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    Author(s): Stephen R. Shifley; Francisco X. Aguilar; Nianfu Song; Susan I. StewartDavid J. NowakDale D. GormansonW. Keith Moser; Sherri Wormstead; Eric J. Greenfield
    Date: 2012
    Source: Gen. Tech. Rep. NRS-90. Newtown Square, PA: U.S. Department of Agriculture, Forest Service, Northern Research Station. 202 p.
    Publication Series: General Technical Report (GTR)
    Station: Northern Research Station
    PDF: View PDF  (64.18 MB)

    Description

    Bounded by Maine, Maryland, Missouri, and Minnesota, the 20 Northern States have a larger population and a higher proportion of forest cover than other comparably sized U.S. regions. Forest-associated issues across the North include insect and disease pests, invasive species, forest management capacity, management standards, biodiversity, forest fragmentation, water quality, water quantity, output of forest products, recreation, and environmental literacy - all related to sustainability at local, State, and regional scales. This report uses the Montréal Process to summarize current conditions and recent trends in seven categories - biodiversity; forest productive capacity; forest ecosystem health; soil and water resources; forest carbon and biomass; long-term socioeconomic benefits; and the legal, institutional, and economic framework for sustainable management - and adds an eighth category to reflect the importance of urban and community forests to the Northern States. Since 1953, population in the North increased by 40 percent, forest area by 28 percent, and timber volume by 140 percent. The increases in forest area appear to be leveling off as urban expansion subsumes about 1.5 million acres of forest land per decade. Seventy-four percent of forests are privately owned, yet one acre in six is in some category of protected status. Forests are aging; and although total mortality for the region has been relatively stable in recent years, emerald ash borer and other invasive species are now poised to kill billions of trees. Forests supply 48 percent of the region's water needs and employ 441,000 in its forest products sector. Participation in a wide range of nature-based recreation activities is increasing at 10 to 20 percent per decade. These and many other characteristics of northern forests summarized in this report become interrelated on the North's forest landscapes, sometimes in complex ways. The information in this report provides a basis for ongoing, detailed discussions about these large-scale interactions and how they affect the sustainability of northern forests.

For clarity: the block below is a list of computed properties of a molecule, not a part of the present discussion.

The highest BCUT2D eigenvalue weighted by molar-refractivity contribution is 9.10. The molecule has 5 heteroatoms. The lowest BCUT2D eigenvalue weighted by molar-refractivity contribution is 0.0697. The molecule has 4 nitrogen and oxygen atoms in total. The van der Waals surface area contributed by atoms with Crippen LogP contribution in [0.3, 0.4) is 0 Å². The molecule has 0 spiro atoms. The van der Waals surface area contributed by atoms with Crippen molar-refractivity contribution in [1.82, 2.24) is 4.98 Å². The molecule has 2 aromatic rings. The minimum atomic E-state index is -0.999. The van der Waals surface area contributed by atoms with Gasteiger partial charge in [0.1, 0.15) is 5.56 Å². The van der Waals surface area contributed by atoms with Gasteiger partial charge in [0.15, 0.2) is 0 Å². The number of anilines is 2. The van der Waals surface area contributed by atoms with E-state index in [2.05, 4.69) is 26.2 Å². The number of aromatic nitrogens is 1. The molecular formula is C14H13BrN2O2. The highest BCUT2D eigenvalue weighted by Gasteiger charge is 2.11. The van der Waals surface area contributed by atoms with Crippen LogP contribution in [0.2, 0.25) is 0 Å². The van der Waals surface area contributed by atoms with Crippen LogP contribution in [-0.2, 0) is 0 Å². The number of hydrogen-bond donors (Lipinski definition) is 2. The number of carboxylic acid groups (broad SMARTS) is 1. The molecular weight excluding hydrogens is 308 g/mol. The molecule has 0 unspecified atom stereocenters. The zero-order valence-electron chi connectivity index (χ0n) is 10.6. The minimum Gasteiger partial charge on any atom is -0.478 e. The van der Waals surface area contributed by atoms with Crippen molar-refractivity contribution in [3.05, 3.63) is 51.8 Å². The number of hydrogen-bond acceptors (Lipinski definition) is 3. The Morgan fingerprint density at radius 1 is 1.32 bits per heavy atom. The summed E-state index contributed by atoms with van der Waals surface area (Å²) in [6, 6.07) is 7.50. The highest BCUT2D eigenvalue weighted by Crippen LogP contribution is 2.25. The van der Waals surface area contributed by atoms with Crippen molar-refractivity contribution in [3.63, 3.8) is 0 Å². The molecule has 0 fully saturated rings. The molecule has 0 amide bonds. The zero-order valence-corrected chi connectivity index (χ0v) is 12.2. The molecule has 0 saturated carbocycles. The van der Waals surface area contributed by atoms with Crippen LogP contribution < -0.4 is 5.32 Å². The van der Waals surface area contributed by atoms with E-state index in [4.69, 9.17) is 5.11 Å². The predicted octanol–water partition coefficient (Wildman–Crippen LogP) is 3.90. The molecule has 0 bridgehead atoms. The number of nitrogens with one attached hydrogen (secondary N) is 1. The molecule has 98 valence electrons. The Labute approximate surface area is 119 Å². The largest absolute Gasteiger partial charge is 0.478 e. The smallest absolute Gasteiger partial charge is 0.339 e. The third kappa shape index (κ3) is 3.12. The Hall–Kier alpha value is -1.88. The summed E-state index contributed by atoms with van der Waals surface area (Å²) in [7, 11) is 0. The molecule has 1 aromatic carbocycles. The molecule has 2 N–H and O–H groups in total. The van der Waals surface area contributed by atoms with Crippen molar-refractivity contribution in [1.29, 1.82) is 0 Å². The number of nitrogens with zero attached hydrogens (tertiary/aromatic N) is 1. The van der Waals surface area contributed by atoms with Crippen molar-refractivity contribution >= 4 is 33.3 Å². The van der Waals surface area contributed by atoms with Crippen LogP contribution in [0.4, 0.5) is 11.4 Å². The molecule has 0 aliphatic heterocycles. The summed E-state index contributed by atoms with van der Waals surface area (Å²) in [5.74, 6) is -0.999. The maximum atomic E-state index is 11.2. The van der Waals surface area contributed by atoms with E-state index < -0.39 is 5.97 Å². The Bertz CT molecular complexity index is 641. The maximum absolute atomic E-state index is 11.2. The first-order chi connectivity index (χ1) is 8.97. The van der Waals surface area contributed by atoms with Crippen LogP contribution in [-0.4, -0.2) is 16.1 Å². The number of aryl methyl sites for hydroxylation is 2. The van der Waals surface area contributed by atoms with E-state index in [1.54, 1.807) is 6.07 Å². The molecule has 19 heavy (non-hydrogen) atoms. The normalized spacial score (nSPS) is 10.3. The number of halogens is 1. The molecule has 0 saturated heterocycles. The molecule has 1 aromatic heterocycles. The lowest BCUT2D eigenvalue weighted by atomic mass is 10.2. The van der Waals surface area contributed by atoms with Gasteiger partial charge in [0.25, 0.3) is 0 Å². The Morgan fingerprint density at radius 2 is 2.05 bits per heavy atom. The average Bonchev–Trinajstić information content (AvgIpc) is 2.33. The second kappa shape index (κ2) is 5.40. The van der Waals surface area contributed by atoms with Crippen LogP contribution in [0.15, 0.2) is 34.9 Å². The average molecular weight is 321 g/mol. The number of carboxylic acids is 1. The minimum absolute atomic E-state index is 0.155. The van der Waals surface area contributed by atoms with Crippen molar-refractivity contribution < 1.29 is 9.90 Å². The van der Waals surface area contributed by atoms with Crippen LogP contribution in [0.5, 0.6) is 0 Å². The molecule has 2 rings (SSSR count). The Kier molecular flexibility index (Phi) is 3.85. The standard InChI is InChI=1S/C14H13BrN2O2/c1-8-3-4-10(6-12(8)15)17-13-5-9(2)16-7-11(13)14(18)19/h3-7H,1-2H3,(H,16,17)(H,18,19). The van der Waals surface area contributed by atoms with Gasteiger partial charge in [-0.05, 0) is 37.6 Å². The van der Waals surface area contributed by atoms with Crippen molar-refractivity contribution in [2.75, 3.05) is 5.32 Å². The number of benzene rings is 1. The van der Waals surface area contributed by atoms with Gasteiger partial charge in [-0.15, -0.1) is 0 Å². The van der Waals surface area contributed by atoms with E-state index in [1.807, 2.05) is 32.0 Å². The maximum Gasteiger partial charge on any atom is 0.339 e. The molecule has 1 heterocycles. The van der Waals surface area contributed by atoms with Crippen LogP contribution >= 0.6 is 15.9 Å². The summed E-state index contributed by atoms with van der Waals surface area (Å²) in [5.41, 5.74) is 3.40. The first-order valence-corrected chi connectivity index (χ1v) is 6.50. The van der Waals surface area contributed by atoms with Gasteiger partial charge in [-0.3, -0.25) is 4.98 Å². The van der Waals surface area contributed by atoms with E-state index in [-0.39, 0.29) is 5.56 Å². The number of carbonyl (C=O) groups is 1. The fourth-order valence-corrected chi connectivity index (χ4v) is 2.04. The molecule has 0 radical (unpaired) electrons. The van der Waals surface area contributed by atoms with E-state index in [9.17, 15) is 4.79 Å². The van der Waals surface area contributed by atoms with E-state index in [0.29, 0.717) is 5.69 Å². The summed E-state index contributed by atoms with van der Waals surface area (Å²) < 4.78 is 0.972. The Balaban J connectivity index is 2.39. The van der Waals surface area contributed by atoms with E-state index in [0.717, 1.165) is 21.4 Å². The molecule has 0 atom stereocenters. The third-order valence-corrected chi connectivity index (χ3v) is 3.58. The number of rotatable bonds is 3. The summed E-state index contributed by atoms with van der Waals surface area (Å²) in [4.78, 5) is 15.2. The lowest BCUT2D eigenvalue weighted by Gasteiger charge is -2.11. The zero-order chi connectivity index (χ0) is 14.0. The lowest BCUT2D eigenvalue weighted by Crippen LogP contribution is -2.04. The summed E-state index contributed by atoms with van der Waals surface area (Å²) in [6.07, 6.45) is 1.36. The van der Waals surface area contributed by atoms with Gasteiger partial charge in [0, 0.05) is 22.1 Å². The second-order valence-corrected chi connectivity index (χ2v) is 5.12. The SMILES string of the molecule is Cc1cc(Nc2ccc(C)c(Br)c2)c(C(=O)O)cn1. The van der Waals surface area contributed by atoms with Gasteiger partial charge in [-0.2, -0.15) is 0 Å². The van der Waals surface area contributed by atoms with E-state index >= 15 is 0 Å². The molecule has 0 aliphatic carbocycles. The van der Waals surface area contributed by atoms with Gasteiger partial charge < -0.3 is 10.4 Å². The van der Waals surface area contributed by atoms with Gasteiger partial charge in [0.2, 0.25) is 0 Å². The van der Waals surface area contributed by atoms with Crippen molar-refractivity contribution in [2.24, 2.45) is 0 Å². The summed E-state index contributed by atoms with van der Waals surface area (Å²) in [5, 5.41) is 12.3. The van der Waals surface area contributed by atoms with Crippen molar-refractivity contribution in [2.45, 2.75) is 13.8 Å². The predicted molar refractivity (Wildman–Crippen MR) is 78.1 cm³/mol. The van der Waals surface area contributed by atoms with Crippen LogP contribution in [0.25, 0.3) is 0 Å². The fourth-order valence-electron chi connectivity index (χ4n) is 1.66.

Publication Notes

    • Check the Northern Research Station web site to request a printed copy of this publication.
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    • Please contact Sharon Hobrla, shobrla@fs.fed.us if you notice any errors which make this publication unusable.
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    • This article was written and prepared by U.S. Government employees on official time, and is therefore in the public domain.

    Citation

    Shifley, Stephen R.; Aguilar, Francisco X.; Song, Nianfu; Stewart, Susan I.; Nowak, David J.; Gormanson, Dale D.; Moser, W. Keith; Wormstead, Sherri; Greenfield, Eric J. 2012. Forests of the Northern United States. Gen. Tech. Rep. NRS-90. Newtown Square, PA: U.S. Department of Agriculture, Forest Service, Northern Research Station. 202 p.

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    Keywords

    best practice codes, biodiversity, criteria and indicators, forest health, forest industry, invasive species, nontimber products, sustainable, timber products, watershed, urban forest

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https://www.fs.usda.gov/treesearch/pubs/40189